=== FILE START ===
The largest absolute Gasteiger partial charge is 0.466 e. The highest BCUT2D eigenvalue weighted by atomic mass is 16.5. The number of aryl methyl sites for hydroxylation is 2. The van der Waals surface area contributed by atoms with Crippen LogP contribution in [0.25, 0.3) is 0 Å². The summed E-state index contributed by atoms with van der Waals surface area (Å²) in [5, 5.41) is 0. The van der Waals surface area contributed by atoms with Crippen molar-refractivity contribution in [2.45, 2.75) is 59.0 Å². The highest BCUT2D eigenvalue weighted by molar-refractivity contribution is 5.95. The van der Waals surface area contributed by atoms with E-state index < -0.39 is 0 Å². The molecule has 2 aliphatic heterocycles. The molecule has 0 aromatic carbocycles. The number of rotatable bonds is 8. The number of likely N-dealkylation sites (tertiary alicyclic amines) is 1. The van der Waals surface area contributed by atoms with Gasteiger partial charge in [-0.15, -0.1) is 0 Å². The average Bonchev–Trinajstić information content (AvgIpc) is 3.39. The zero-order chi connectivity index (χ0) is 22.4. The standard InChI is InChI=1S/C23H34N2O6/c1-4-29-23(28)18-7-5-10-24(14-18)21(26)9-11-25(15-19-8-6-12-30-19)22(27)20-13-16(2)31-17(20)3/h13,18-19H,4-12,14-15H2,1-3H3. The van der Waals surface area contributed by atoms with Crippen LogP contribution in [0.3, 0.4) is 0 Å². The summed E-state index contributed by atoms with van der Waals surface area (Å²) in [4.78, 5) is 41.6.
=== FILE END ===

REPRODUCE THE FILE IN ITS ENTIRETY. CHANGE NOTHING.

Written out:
The largest absolute Gasteiger partial charge is 0.466 e. The highest BCUT2D eigenvalue weighted by atomic mass is 16.5. The number of aryl methyl sites for hydroxylation is 2. The van der Waals surface area contributed by atoms with Crippen LogP contribution in [0.25, 0.3) is 0 Å². The summed E-state index contributed by atoms with van der Waals surface area (Å²) in [5, 5.41) is 0. The van der Waals surface area contributed by atoms with Crippen molar-refractivity contribution in [2.45, 2.75) is 59.0 Å². The highest BCUT2D eigenvalue weighted by molar-refractivity contribution is 5.95. The van der Waals surface area contributed by atoms with E-state index < -0.39 is 0 Å². The molecule has 2 aliphatic heterocycles. The molecule has 0 aromatic carbocycles. The number of rotatable bonds is 8. The number of likely N-dealkylation sites (tertiary alicyclic amines) is 1. The van der Waals surface area contributed by atoms with Gasteiger partial charge in [-0.15, -0.1) is 0 Å². The average Bonchev–Trinajstić information content (AvgIpc) is 3.39. The zero-order chi connectivity index (χ0) is 22.4. The standard InChI is InChI=1S/C23H34N2O6/c1-4-29-23(28)18-7-5-10-24(14-18)21(26)9-11-25(15-19-8-6-12-30-19)22(27)20-13-16(2)31-17(20)3/h13,18-19H,4-12,14-15H2,1-3H3. The van der Waals surface area contributed by atoms with Crippen LogP contribution in [0.3, 0.4) is 0 Å². The summed E-state index contributed by atoms with van der Waals surface area (Å²) in [4.78, 5) is 41.6.